If your favorite part of engagement is when the client asks, “What will we see along the way to know we are getting there?” or my absolute favorite, “Can you describe your process?” then this column is for you.

The goal of this series is to identify how different sub-specialties in UX can inform each other about their own well-developed processes so we can create some best practices around Web projects. You can read Part One, which focused on best practices in general, and last week’s column “Web Engagement Strategy: Creating Deliverables that Deliver.

My panel includes:

  • Chris Moritz, Content Strategist/Information Architect (@chrismoritz)
  • Jeffrey Rum, Visual Designer (@jsrum)
  • Daniel Eizans, Content Strategist (@danieleizans)
  • Alice Coleman, Information Architect
  • Randall Snare, Content Strategist (@randallsnare)
  • Michael Hogenmiller, Visual Designer (@mhogenmiller)

You’ll find my takeaways at the bottom of the panelists’ answers. Thank you to my talented and fantastic panelists.

Q: When determining deliverables, do you align them to the primary goals that you set during discovery?

Chris Moritz, Content Strategist and IA

Chris tries, and when not possible, tries to keep it simple.

Always. Well, how about almost always? Wherever possible, I like to tie every deliverable up to a master set of objectives and/or priorities. However, a lot of times I find myself in the weeds of a given project, giving input and POVs on relatively small details. The alignment for these details is usually one level of granularity up. For the sake of brevity, I usually leave off the entire chain of connected rationale (we should adjust the functionality of this widget in this way so that this use case is optimized for that user and so that her secondary objective is more likely met and we contribute to that strategic objective).

Jeff Rum, Visual Designer

Jeff feels strongly that each deliverable should be aligned.

Yes, each deliverable must be aligned with the primary goals set during discovery. This is as important as the design itself. There’s nothing worse than delivering a beautiful visual design when, at the end of the day, it doesn’t help the client sell more products, educate more people or book more appointments. The goals determined at the start must not only be revisited before the website launches, but these goals should be written with a nice black marker, placed on a sticky note and read at each step of the project. A very wise content strategist once reminded me of the old James Carville line, “It’s the economy, stupid.”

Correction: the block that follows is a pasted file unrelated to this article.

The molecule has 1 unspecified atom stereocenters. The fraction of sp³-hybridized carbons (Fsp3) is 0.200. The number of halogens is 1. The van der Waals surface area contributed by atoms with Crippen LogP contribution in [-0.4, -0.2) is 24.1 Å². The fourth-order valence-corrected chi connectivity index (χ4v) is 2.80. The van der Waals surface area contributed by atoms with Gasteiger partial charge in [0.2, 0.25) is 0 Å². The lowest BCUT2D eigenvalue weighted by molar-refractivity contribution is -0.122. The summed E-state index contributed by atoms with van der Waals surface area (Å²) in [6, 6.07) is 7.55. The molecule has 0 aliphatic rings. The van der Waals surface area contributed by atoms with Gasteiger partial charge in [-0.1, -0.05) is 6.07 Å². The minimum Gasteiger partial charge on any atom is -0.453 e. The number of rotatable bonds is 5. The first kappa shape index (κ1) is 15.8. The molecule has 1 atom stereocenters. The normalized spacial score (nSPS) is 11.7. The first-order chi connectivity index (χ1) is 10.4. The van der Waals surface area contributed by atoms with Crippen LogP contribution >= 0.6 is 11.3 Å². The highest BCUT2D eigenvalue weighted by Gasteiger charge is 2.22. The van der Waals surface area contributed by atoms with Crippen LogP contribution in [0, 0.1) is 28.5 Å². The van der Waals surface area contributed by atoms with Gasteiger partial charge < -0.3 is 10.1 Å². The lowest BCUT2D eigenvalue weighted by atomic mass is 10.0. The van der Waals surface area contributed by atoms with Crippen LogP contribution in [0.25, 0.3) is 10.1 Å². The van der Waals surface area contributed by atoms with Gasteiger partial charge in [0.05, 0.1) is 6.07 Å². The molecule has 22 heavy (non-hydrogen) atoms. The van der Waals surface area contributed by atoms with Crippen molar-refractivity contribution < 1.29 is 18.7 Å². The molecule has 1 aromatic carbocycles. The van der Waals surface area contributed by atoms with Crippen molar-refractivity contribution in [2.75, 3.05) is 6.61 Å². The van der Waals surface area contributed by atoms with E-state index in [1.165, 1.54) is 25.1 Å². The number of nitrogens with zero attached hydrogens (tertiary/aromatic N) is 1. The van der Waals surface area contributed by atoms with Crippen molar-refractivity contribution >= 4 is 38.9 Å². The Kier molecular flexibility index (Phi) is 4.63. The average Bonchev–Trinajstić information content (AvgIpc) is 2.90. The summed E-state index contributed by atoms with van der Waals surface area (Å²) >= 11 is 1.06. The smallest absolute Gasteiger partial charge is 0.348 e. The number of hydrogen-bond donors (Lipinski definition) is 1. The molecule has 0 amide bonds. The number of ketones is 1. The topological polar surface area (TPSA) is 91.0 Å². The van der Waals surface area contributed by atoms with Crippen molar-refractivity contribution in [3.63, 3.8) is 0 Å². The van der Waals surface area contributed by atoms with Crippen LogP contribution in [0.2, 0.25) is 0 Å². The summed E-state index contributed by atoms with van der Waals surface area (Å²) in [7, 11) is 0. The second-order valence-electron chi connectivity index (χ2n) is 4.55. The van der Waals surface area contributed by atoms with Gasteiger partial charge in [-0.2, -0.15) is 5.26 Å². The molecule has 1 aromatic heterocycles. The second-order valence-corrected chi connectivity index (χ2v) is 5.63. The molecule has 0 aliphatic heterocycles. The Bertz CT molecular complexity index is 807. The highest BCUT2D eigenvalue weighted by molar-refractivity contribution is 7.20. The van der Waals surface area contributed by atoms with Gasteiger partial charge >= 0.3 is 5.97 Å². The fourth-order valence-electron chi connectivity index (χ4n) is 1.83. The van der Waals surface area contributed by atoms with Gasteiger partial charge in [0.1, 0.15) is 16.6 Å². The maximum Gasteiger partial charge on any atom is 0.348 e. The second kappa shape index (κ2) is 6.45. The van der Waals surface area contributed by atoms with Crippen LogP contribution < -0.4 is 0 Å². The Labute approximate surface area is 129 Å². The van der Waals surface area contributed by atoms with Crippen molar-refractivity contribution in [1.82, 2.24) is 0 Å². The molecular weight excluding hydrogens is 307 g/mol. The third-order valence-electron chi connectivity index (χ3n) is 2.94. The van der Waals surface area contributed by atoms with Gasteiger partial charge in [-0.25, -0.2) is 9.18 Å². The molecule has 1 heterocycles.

Daniel Eizans, Content Strategist

Daniel uses deliverables as benchmarks against the original project goals.

I always try to align deliverables to the goals that were set with clients. Whenever possible, I’ll use those goals as a lens for determining whether deliverables support the metrics that were agreed upon and that any content/design/artifact produced does the same.

Alice Coleman, Information Architect

Alice thinks flexibility is the key to creating deliverables.

Yes, in most cases, the deliverables are aligned to satisfying the primary goals. It's also important to be flexible because often (most) times we have to create interim deliverables that are not anticipated but reveal themselves as we work through the set determined during the Discovery phase. It's all about being flexible.

Randall Snare, Content Strategist

Randall doesn’t necessarily use deliverables to check in; she keeps her projects on-goal by getting everyone on the same page.

The objective of the project is agreed upon in the beginning and is like this silent presence through the project. It's like always remembering that you're on the earth. You don't talk about it, but you know not to build stuff that will fly.

With the objective, all you need to do is make sure it's true, i.e., make sure everyone agrees, and tweak it until they do. The deliverables are the standard ones to get the project finished, so they are more relevant to smaller project milestones than to the overall objective. We'll check in at various stages, particularly when we're presenting work to clients, but it's not heavy-handed objective-specific deliverables.

Michael Hogenmiller, Visual Designer

Michael employs a strategic approach to deliverables.

As best I can. While many clients believe that they understand their problem when they come to the table, I often find during discovery that what they perceive to be their problem can often just be a symptom of another problem. I always try to cull, revise and amend the deliverable set as much as possible during discovery so that I can provide a final product that directly addresses their core issue. I'm very big on the sniper over shotgun approach; let's take one great shot at this and get the job done, rather than throwing spaghetti at the wall and seeing what sticks.

In Summary

In this case, the panelists were a bit split on how to align deliverables to project goals, but I think that may have to do with their disciplines. For visual designers Jeff and Michael, they do align deliverables to primary goals because the design is so front and center. Alice, an IA, commented on the need for flexibility.


  • Be flexible when it comes to deliverables -- understand you may need to tweak and even create mini-deliverables along the way.
  • Consistently check in on project goals and use them to keep on task.
  • Be strategic in your approach to discovery so you create a list from the beginning that will satisfy the project -- and your clients.

Next week we’ll talk about benchmarks our panelists use to make sure a project is going well.

Editor's Note: Read the entire article series: